Including whole-wheat bread in your diet is an easy way to boost your daily intake of whole grains. Like other foods that contain whole grains, whole-wheat bread is full of fiber, vitamins, minerals and other nutritional content.
Read on to learn some facts about the calories and nutrition contained in a slice of whole-wheat bread — and discover new ways to work whole wheat into a healthy diet.
Video of the Day
So-called "whole grains" are those that include the entire grain kernel, which is made up of the bran, endosperm and germ. "Bran is the hard outer coating of a kernel," explains the Mayo Clinic. "It has most of the kernel's fiber. It also has vitamins and minerals. The germ is the part that sprouts into a new plant. It has many vitamins, healthy fats and other natural plant nutrients. The endosperm is the energy supply for the seed. It mostly contains starches."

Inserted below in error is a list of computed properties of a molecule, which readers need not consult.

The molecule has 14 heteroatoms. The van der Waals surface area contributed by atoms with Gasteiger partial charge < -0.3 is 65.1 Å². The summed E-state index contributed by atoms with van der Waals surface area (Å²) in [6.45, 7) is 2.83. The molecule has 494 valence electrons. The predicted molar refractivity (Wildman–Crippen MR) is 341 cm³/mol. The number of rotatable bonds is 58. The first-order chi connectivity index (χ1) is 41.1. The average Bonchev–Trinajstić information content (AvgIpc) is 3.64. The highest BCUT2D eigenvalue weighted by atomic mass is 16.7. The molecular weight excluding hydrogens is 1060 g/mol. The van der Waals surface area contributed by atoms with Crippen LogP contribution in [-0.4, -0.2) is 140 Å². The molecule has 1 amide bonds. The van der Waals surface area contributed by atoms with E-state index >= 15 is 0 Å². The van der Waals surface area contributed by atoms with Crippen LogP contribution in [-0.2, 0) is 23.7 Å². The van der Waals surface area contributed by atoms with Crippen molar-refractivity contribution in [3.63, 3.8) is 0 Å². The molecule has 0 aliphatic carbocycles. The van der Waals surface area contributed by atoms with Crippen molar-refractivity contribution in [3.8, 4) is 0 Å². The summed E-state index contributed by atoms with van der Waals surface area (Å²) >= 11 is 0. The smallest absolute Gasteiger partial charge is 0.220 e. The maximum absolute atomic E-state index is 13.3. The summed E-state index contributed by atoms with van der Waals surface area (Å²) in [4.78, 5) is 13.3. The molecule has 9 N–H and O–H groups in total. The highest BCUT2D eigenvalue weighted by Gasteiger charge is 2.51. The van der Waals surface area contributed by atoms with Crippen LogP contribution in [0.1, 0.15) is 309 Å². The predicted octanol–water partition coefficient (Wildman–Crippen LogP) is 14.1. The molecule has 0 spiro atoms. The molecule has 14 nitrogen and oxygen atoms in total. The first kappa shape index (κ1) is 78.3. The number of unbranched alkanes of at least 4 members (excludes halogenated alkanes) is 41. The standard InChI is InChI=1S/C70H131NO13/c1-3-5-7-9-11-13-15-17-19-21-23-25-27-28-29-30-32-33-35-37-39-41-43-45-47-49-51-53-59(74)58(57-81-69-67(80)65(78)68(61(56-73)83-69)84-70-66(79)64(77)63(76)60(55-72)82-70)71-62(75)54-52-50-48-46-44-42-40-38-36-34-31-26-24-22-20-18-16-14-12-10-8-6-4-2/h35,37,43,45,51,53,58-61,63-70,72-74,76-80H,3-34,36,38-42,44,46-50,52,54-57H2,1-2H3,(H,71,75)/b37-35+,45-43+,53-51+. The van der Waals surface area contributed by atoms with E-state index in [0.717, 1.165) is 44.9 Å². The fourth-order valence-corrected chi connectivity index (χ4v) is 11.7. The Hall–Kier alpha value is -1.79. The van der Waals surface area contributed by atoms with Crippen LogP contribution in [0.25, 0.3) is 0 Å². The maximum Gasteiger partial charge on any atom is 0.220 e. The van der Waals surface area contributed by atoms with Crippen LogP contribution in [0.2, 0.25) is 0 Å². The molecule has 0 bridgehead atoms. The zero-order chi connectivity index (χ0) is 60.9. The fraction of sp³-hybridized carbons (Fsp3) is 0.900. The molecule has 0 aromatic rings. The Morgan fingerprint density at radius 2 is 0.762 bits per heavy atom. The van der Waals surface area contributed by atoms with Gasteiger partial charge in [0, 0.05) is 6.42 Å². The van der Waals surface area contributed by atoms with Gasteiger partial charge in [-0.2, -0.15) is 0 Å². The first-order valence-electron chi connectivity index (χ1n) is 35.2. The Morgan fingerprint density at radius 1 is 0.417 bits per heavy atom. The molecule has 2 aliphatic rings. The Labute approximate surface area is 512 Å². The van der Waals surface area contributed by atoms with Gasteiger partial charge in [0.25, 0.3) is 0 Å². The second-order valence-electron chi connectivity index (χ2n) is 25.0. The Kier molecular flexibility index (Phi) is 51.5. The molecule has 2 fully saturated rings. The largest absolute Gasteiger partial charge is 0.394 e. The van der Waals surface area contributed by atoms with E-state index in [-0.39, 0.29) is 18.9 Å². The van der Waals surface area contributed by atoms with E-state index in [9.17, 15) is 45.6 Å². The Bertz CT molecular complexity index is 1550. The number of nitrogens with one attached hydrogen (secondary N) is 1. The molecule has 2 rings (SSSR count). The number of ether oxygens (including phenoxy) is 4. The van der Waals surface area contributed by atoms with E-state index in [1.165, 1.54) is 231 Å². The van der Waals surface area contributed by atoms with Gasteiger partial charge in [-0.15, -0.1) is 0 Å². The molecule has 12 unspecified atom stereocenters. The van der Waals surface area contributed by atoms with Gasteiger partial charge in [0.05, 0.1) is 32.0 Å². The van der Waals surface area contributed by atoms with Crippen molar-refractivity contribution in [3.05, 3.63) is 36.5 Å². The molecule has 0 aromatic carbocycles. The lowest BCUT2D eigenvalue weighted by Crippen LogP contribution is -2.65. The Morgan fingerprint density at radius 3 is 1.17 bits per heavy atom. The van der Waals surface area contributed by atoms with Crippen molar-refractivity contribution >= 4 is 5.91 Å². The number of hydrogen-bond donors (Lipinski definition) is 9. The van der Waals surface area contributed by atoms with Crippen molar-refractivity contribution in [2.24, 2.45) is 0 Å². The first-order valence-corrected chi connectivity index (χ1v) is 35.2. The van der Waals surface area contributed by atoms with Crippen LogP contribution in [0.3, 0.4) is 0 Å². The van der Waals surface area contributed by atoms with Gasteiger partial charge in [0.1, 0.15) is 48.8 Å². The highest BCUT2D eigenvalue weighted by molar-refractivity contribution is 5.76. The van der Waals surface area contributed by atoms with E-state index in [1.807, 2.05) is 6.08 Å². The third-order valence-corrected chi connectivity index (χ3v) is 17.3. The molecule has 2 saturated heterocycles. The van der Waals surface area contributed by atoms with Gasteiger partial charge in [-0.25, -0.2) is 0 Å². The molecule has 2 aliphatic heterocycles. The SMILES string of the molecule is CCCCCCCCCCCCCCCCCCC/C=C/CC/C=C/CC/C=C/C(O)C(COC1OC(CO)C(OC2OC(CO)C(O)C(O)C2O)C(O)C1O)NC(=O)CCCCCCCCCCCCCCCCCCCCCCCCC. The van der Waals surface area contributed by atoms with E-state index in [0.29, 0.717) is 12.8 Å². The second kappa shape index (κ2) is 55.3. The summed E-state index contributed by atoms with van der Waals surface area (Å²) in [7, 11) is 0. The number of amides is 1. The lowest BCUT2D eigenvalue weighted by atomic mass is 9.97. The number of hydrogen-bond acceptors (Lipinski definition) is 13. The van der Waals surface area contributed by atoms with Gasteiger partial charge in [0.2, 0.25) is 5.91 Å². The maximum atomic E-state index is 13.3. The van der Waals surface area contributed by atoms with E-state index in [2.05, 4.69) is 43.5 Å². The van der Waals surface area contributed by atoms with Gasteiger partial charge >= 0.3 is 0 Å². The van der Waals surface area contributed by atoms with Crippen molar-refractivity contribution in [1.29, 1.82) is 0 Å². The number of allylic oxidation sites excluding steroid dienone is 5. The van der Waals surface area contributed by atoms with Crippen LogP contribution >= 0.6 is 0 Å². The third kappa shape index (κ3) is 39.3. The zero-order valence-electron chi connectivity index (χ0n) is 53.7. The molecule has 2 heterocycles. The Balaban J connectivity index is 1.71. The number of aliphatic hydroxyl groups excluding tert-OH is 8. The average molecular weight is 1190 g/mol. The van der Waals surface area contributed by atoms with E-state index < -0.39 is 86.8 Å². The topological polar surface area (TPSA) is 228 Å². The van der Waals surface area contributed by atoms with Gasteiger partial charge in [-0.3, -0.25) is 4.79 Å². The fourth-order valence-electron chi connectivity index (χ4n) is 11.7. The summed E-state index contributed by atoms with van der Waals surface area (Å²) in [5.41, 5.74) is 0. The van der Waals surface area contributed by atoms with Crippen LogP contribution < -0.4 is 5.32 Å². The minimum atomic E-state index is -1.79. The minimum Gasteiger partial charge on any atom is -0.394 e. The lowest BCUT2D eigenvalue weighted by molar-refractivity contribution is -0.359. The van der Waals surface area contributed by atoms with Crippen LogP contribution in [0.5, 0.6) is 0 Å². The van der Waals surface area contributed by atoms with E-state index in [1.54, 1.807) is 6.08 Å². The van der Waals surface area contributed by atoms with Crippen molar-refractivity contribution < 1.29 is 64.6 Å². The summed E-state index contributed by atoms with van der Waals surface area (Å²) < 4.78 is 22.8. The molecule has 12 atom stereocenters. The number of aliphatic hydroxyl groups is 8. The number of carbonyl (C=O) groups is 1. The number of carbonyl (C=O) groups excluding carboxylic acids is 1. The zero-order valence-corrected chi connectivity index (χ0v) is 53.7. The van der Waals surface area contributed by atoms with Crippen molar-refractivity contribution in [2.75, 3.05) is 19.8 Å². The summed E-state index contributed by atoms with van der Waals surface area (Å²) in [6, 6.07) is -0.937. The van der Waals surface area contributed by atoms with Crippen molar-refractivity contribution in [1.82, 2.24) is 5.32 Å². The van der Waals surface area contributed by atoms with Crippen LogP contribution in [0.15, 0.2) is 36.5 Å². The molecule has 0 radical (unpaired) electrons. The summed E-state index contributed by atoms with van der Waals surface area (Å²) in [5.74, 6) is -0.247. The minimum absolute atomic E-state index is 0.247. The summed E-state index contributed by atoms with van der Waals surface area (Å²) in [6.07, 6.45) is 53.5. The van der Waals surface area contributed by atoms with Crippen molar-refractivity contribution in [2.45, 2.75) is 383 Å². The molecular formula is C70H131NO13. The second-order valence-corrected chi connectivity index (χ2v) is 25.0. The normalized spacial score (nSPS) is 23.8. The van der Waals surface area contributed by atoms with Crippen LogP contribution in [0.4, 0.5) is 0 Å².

Whole Grains and Health
"Grains provide many nutrients that are vital for the health and maintenance of our bodies," says the U.S. Department of Agriculture (USDA). "Eating whole grains as part of a healthy diet may reduce the risk of getting heart disease [and] can support healthy digestion. [It may also] help with weight management."
When whole grains are milled to remove the bran and germ, they become "refined" grains. "This is done to give grains a finer texture and improve their shelf life," notes the USDA. "But it also removes dietary fiber, iron and many B vitamins."
Whole grains are also a non-meat source of protein, a nutrient vital to muscle growth and repair. "The current daily value for protein is 50 grams per day," says the USDA. "Whole unrefined grains provide more protein for each carb because the bran and germ of grains contain the most protein per carb."
The USDA recommends that people aged 19 and up consume 3 to 5 ounces of whole grains each day, depending on age and gender. "Make half your grains whole grains," they advise. A slice of whole-wheat bread can help you reach your daily quota — deliciously.